A. calcoaceticus enzyme, molecular weight 81 000-85 000 (using different measuring techniques), is composed of two monomers and contains two mol Fe/mol. Additional substrates (poor) are 3- and 4-methylcatechol and 3-iso-propylcatechol, but a number of other catechols are not substrates. It has a broad optimum at pH 7-9, which coincides with its stability range. Its amino acid composition has been determined; methionine is the amino terminal residue [A2640].
Rhizobium leguminosarum enzyme is a homodimer, molecular weight 70 000 and optimum pH 9-9.5, which contains one mol Fe/mol [F647]. R. trifolii enzyme is also a dimer, molecular weight 107000, containing 1 mol Fe3 + /mol monomer [D672].
Candida tropicalis enzyme, optimum pH 7.6-8.0, acts on catechol, 4-methylcatechol, 3-and 4-chlorocatechol but not on other catechols [E204].
Trichosporon cutaneum enzyme has molecular weight 105 000 and 35 000 for holoenzyme and monomer respectively. Its specificity is broad, acting on catechol, 4-methylcatechol, pyrogallol and hydroxyquinol [C84].
Pseudomonas pyrocatechase II acts on catechols substituted at positions 3 and 4 with methyl, chloro or fluoro groups [B754]. P. arvilla enzyme converts pyrogallol into both a-hydroxymuconic acid and 2-pyrone-6-carboxylic acid; the latter is formed by ring closure of the ring fission product, possibly without prior release from the enzyme [B547].
Brevibacterium enzyme contains Fe3 +, apparently sulphur-bound [A1231].
Enzyme from an unspecified bacterium has an optimum between pH 7 and 10 [B525].
Catechol 2,3-dioxygenase (metapyrocatechase; E.C. 220.127.116.11)
A study carried out on extradiol dioxygenases from a series of 7 Pseudomonas strains demonstrated that each enzyme has its own quantitative specificity towards catechol, 3-
and 4-methylcatechol, 4-chlorocatechol and 2,3-dihydroxybiphenyl, ranging from good activity for most of these substrates to good activity for only 2,3-dihydroxybiphenyl [H272]. One Pseudomonas enzyme is a homotetramer, with apparent molecular weight for monomer and tetramer of 33 000 and 110000, respectively. Its optimum pH is 8-8.5 and is stable up to 70°. It acts on catechol, 3- and 4-methylcatechol; 3-fluorocatechol, and 4-chlorocatechol are poor substrates [J649]. Another study by the same research team confirmed many of these results, but gave a tetrameric molecular weight of 120 000 [G355]. P. putida enzyme is probably a homo-tetramer with subunit molecular weight 34 000 [K204].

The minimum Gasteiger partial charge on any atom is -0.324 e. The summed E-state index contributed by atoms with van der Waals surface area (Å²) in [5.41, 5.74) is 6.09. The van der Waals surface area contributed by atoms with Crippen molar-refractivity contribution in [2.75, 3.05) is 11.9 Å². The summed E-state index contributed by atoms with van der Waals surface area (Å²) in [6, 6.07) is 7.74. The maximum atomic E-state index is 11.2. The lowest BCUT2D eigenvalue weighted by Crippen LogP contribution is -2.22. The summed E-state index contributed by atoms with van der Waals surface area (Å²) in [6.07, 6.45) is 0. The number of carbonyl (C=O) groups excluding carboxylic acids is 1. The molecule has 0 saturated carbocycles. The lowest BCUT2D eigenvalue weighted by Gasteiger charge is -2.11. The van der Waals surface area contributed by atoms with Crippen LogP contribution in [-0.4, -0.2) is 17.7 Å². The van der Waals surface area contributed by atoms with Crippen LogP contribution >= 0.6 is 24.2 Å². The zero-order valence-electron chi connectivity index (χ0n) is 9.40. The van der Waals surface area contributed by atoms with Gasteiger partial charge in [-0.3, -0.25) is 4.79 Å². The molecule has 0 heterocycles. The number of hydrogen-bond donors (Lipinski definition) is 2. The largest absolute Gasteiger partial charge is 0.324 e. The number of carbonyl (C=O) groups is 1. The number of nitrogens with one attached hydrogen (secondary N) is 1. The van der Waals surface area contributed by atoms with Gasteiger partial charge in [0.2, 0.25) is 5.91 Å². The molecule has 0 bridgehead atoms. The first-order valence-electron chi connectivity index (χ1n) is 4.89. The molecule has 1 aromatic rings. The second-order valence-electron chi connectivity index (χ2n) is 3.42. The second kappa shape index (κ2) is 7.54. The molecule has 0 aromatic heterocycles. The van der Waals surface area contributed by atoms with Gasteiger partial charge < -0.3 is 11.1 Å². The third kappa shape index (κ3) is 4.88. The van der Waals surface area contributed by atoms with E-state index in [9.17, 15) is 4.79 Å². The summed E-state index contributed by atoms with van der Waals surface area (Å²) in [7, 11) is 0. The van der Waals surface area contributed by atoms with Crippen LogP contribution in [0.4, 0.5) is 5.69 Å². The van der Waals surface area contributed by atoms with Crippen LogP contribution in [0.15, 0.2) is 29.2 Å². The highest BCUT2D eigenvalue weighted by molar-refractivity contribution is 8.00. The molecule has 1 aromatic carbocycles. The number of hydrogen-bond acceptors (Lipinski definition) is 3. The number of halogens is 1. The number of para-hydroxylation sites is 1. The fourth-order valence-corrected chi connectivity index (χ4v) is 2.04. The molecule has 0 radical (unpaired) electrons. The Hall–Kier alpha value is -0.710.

P. arvilla enzyme oxidizes pyrogallol to a-hydroxymuconic acid [B547] and is inhibited competitively by o -nitrophenol or m -phenanthroline relative to catechol, but non-competitively relative to oxygen [A1031]. It is not inhibited by superoxide dismutase (E.C. 18.104.22.168), hence, superoxide is not the oxidizing species, nor by compounds capable of trapping singlet oxygen [A1047]. P. aeruginosa enzyme is inhibited by ATP and Mg2+ [A2832].
Bacillus thermoleovorans enzyme is a homo-tetramer, subunit molecular weight 34 700, pI 4.8, optimum pH 7.2, and contains one Fe/monomer. It is inactivated rapidly at 70° [K228].
Enzyme from a thermophilic Bacillus is inactivated by high concentrations of oxygen [J834].
Hydroxyquinol 1,2-dioxygenase (E.C. 22.214.171.124)
Burkholderia cepacia enzyme is a dimer, molecular weight 68 000. It is highly specific, forming maleylacetate [J251].
Azotobacter enzyme is a dimer, monomeric molecular weight 34 000, which is activated by Fe2+. An additional substrate is 6-chloro-1,2,4-trihydroxybenzene [H602].
Phanerochaete chrysosporium enzyme is a dimer, molecular weight 90 000. It incorporates molecular oxygen into the product. It is highly specific, but also oxidizes catechol [H284].
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The term vaginitis is one that is applied to any inflammation or infection of the vagina, and there are many different conditions that are categorized together under this ‘broad’ heading, including bacterial vaginosis, trichomoniasis and non-infectious vaginitis.